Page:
Kodak T-MAX 100 B&W Film Profile/Review
This tech page is for Kodak Professional T-MAX 100 Film, or 100TMX, which is it’s film code. This is a is a continuous-tone panchromatic black-and-white negative film for general outdoor and indoor photography. It is available in 35mm roll, 120 roll, and 4×5 sheet form. This film features medium speed (ISO 100/21° in most developers), extremely high sharpness, extremely fine grain, and very high resolving power. In 2002 Kodak released a new version of this film with much improved resolution, finer grain, and a shorter recommended development time.
There are many ways to develop 100TMX. Following Kodak’s recommended development in their tech pub (F-4016, published Feb. 2016) is a good place to start if you’ve not developed this film before. If you send your film in to us here at Simple Film Lab, we develop 100TMX with replenished Kodak XTOL with constant rotary agitation as standard practice. The standard development time is 6:00 at 75 degrees Fahrenheit. We use a 1:4 water:vinegar stop bath between development and fixing. We fix all BW films in Kodak Fixer.
There are many ways to meter and expose 100TMX. If sending 100TMX in to Simple Film Lab to process and scan, we recommend taking an incident light reading of the darkest part of the scene you want to retain details in and subtracting 2 stops of exposure from that reading. For example, if the darkest part of the scene that you want to retain detail in reads 1/125 shutter, f/4.0 at ISO 100, either set the shutter to 1/500 or close down the aperture to f/8.0, or a combination of the two to reduce the exposure by two stops.
If you don’t have a light meter, then set your camera exposure compensation to +1 stop, and that will generally result in an acceptable exposure for most situations once scanned in and density corrected.
Using Simple Film Lab, here’s the characteristic curve for 100TMX overlaid with the standard 0.56 Contrast Index that is scanned in with:
The scale along the bottom is exposure EVs, the scale along the left is the measured density as seen by the film scanner, meaning raw ADC values. The EV 0 mark is an 18% exposure card exposed correctly via an incident light reading with a Sekonic light meter through a T-Stop rated lens. Every dot along the curve is a full stop of light. The black curve is Contrast Index that the emulsion is digitized and linearized with, the green curve is the actual measured density values of the emulsion using the development described above.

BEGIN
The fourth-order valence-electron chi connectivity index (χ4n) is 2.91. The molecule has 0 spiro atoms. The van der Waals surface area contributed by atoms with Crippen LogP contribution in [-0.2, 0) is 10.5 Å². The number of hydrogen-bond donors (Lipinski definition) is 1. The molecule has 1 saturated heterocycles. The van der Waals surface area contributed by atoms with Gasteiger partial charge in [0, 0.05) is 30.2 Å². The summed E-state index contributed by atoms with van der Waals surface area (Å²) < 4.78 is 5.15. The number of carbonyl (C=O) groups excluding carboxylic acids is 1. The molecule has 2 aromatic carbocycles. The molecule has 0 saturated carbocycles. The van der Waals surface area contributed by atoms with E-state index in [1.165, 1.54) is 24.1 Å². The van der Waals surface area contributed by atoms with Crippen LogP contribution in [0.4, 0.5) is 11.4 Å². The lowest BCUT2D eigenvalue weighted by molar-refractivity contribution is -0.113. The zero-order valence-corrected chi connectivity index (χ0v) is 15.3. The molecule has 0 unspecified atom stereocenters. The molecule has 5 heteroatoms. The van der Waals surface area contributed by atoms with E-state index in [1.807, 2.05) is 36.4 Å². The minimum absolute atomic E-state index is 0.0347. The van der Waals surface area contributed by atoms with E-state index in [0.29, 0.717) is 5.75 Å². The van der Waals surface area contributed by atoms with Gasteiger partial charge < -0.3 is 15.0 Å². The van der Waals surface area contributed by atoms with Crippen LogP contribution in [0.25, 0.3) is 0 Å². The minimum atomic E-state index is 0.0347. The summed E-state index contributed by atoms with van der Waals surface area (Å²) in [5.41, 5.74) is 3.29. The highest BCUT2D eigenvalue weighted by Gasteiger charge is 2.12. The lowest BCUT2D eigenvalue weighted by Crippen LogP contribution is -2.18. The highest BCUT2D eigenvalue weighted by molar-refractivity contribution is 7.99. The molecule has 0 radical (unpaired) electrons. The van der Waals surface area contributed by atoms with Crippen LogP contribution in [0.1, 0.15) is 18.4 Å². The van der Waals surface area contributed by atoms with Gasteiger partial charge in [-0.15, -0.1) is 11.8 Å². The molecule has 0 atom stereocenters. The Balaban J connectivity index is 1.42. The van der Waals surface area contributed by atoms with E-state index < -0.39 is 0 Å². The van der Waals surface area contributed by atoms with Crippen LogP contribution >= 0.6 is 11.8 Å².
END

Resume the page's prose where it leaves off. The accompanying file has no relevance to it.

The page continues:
Dynamic Range/Exposure Latitude
100TMX has excellent dynamic range. Following the development practice described above and scanned in with the standard CI 0.56, the film base plus fog starts to happen well into EV -5 and is fully clear film base well before we hit the end of EV -6. On the highlight side, with replenished XTOL it pretty much hits maximum density at +9 EV.
With the above information, in Adobe Lightroom, the visible dynamic range of an exposure is +7 EV to -6 EV. 100TMX provides about 1 stop of under exposure and 2 full stops of over exposure protection while still maintaining acceptable black levels and full highlight retention for the full visible dynamic range in Adobe Lightroom. These over-under limits can be exceeded if you are OK with reduced performance at the extremes of the exposure scale. This equates to an exposure index range of EI 25 to 200, which is excellent.
100TMX has loads of resolution. Looking at it’s tech sheet over at Kodak Alaris shows that it’s in the 200 line pairs per mm of film territory at 1000:1 contrast ratio. In short, even in the smallest 135 format frame size, it can capture more resolution than any reasonably available/affordable camera lens can project onto it.
In terms of grain, it’s pretty much nonexistent. Kodak shows an RMS granularity of 8 in Kodak D-76, which is extremely fine grained. You can just start to see grain at crazy high scanning resolutions, but for all intents and purposes, you can consider 100TMX to be grain free at every frame size it’s available in for any sane print size.
Here is a Flickr image album of images taken with 100TMX. It’s updated with new images whenever I shoot 100TMX.
Downloadable Sample DNG Files
As part of this tech sheet/film review I’m making a ZIP file available that contains some Adobe DNG files that are a sample of what you would receive if you sent your film into Simple Film Lab to process and scan. It’s relatively large, but if you want to see what you can get, worth a look. Click Here